THE EDITOR, Sir:
A few church groups across the globe tell us that Christmas celebration on December 25 has its roots in paganism. But nothing could be further from the truth.
The Syrian leader Antiochus Epiphanes came to prominence around 175 BC and ruled Syria from that time to 164 BC. In 168 BC, he took control of Palestine. On December 25, 168 BC, he entered the Jewish Temple in Jerusalem and sacrificed a pig on the altar, desecrating it.
A small group of Jews known as the Maccabees fought against Epiphanes and eventually drove him out of Palestine.
On December 25, 165 BC (three years to the day after Epiphanes' desecration), the temple was cleansed and rededicated. The celebration of Hanukkah on December 25 each year by the Jewish community is in honour of the triumph over Epiphanes and in honour of the cleansing and rededicating of the temple in 165 BC. So even if December 25 was associated with a pagan feast at some time, the Jewish community took the date and gave it a new significance by cleansing and rededicating the temple on that date.
When Christians started to use the date to celebrate Christmas between the 4th and 5th century AD, we must admit that paganism had just started to affect the Church. But this does not mean that Christmas celebration is linked to paganism. Christmas celebration is directly linked to Hanukkah, which is a Jewish celebration running from December 25 to January 1.
celebration of victory
If Christmas celebration is linked to paganism, the same thing would have to be said about Hanukkah. But we know that Hanukkah is a celebration of the victory over a pagan act committed by the Syrian King, Epiphanes.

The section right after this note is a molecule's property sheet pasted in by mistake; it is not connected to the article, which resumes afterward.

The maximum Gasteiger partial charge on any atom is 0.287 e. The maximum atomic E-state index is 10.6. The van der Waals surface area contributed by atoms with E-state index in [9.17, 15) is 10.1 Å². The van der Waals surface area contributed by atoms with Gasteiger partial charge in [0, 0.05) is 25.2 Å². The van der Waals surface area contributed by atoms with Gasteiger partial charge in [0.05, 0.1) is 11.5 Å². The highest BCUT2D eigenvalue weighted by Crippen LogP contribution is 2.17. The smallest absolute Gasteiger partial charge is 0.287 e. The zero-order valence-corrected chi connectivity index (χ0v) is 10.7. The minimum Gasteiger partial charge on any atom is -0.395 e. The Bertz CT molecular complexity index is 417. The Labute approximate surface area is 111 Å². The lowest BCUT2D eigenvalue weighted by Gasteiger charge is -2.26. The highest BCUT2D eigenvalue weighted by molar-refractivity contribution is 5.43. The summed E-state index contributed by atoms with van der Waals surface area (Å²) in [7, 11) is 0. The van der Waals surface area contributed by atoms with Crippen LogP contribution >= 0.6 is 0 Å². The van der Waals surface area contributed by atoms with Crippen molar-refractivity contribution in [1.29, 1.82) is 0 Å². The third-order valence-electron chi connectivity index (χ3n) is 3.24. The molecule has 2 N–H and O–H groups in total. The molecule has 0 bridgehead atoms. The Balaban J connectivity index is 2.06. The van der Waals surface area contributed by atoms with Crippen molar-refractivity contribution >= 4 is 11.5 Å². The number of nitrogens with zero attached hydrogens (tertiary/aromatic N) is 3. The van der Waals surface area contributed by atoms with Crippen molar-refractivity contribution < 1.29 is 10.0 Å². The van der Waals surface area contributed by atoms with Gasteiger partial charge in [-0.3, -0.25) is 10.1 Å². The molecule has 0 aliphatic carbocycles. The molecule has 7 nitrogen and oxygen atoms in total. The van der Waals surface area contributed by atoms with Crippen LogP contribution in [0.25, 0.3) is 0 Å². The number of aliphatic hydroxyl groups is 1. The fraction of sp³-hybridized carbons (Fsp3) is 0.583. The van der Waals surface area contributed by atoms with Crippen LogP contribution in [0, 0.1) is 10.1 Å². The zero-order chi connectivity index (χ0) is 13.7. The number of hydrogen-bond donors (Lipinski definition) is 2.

The celebration of Christmas on December 25 is actually the celebration of the First Advent of Christ; it is not the celebration of Christ's actual 'birthday'; it is the celebration of Christ's 'earthday'. The exact date of Christ's birth was not preserved and was possibly lost over time.
So Christmas is the actual celebration of divinity embracing humanity in the person of Jesus Christ. This was the original intent of the celebration. The commercialisation of Christmas in later years and right up to this present time tends to overshadow the original meaning of Christmas, which has led to so many unwarranted conclusions about the event.
Finally, concerning Hanukkah, it consists of the Feast of Lights (hence, the practice of Christmas lighting) and the Feast of Dedication. Also, the giving of gifts is a prominent feature during Hanukkah (hence, the giving of gifts at Christmas). Hanukkah and Christmas are celebrated between December 25 and January 1. This is more than a coincidence.
C. ALOYSIUS JOHNSON
Hellshire, St Catherine